Blood clotting: This medication can reduce the number of platelet cells in the blood. Platelets help the blood to clot, and a shortage could make you bleed more easily. Tell your doctor of any signs that your blood is not clotting as quickly. Such symptoms may include black and tarry stools, blood in the urine, easy bruising, or cuts that won't stop bleeding.
Extravasation: This medication may be irritating to your veins while it is being administered. Please let your nurse know immediately if you feel any burning or pain at the injection site while the medication is being given.
Infection: As well as killing cancer cells, this medication can reduce the number of cells that fight infection in the body (white blood cells). Avoid contact with people who have contagious infections and tell your doctor if you begin to notice signs of an infection, such as fever or chills.
Lung inflammation: This medication can cause lung inflammation, especially for people with a history of lung problems (e.g., fibrosis, lung cancer, chest radiation). If you experience cough, fever, or shortness of breath, contact your doctor immediately.
Neutropenic colitis: This medication can cause neutropenic colitits, which is an inflammation of the colon associated with a decrease in white blood cells. If you experience abdominal pain with fever, seek immediate medical attention.
Weakness/tiredness: This medication is not expected to make you drowsy and impair your ability to drive or use machinery. However, it may make some people feel weak or tired. Do not drive or use machinery if you feel weak or tired.
Pregnancy: There is a possibility of birth defects with topotecan if it is taken during pregnancy. Effective birth control should be practiced while using this medication. If you become pregnant while taking this medication, contact your doctor immediately.
Breast-feeding: It is not known if topotecan passes into breast milk. Women who are receiving this medication should not breast-feed.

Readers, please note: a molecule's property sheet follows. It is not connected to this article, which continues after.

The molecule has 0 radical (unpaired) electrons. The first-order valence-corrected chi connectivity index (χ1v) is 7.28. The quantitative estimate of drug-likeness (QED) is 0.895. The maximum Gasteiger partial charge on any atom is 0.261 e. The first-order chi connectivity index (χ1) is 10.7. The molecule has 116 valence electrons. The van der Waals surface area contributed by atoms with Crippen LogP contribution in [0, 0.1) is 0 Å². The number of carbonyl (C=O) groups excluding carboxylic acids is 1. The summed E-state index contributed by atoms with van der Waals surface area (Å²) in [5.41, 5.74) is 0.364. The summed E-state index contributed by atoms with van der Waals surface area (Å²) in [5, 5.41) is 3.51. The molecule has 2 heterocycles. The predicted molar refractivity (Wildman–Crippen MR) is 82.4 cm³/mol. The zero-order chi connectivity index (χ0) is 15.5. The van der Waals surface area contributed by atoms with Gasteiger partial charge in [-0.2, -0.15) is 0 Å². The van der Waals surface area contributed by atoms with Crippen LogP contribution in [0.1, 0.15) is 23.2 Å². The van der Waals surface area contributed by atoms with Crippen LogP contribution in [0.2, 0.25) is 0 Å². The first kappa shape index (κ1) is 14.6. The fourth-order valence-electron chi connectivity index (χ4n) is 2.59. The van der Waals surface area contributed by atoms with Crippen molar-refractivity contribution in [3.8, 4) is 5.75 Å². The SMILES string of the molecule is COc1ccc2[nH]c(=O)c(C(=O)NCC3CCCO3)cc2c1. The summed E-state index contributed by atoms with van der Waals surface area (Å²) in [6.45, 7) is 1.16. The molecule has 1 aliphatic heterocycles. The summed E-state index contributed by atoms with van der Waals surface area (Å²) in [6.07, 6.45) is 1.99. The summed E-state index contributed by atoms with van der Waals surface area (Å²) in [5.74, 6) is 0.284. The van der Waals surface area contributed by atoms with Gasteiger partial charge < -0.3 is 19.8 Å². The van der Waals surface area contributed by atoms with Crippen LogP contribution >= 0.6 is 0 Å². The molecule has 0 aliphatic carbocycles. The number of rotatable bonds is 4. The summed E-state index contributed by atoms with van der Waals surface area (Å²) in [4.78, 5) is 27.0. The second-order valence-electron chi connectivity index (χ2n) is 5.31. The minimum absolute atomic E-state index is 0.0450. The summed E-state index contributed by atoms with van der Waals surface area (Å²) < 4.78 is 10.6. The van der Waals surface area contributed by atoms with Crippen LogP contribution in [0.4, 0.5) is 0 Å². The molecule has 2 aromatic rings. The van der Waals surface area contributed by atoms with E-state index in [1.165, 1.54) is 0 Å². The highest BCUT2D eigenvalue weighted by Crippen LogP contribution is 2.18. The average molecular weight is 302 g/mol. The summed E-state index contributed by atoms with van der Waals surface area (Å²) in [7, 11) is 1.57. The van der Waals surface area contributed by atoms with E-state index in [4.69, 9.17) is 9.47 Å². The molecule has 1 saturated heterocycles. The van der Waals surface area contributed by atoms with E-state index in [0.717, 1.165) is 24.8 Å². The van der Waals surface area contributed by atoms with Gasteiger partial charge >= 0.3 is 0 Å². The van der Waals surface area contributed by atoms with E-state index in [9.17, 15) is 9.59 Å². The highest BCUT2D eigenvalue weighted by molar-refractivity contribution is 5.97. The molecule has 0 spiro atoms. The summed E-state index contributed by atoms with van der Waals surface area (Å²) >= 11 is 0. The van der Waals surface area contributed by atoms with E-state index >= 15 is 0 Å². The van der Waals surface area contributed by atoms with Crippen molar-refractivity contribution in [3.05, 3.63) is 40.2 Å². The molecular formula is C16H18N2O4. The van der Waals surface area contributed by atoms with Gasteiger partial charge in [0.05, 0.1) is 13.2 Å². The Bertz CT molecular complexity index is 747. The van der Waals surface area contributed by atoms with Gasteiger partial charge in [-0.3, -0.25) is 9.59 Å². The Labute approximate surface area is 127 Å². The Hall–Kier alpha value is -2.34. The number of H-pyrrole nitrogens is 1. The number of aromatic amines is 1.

Children: The safety and effectiveness of using this medication have not been established for children.
What other drugs could interact with this medication?
There may be an interaction between topotecan and any of the following:
If you are taking any of these medications, speak with your doctor or pharmacist. Depending on your specific circumstances, your doctor may want you to:
- stop taking one of the medications,
- change one of the medications to another,
- change how you are taking one or both of the medications, or
- leave everything as is.
An interaction between two medications does not always mean that you must stop taking one of them. Speak to your doctor about how any drug interactions are being managed or should be managed.
Medications other than those listed above may interact with this medication. Tell your doctor or prescriber about all prescription, over-the-counter (non-prescription), and herbal medications you are taking. Also tell them about any supplements you take. Since caffeine, alcohol, the nicotine from cigarettes, or street drugs can affect the action of many medications, you should let your prescriber know if you use them.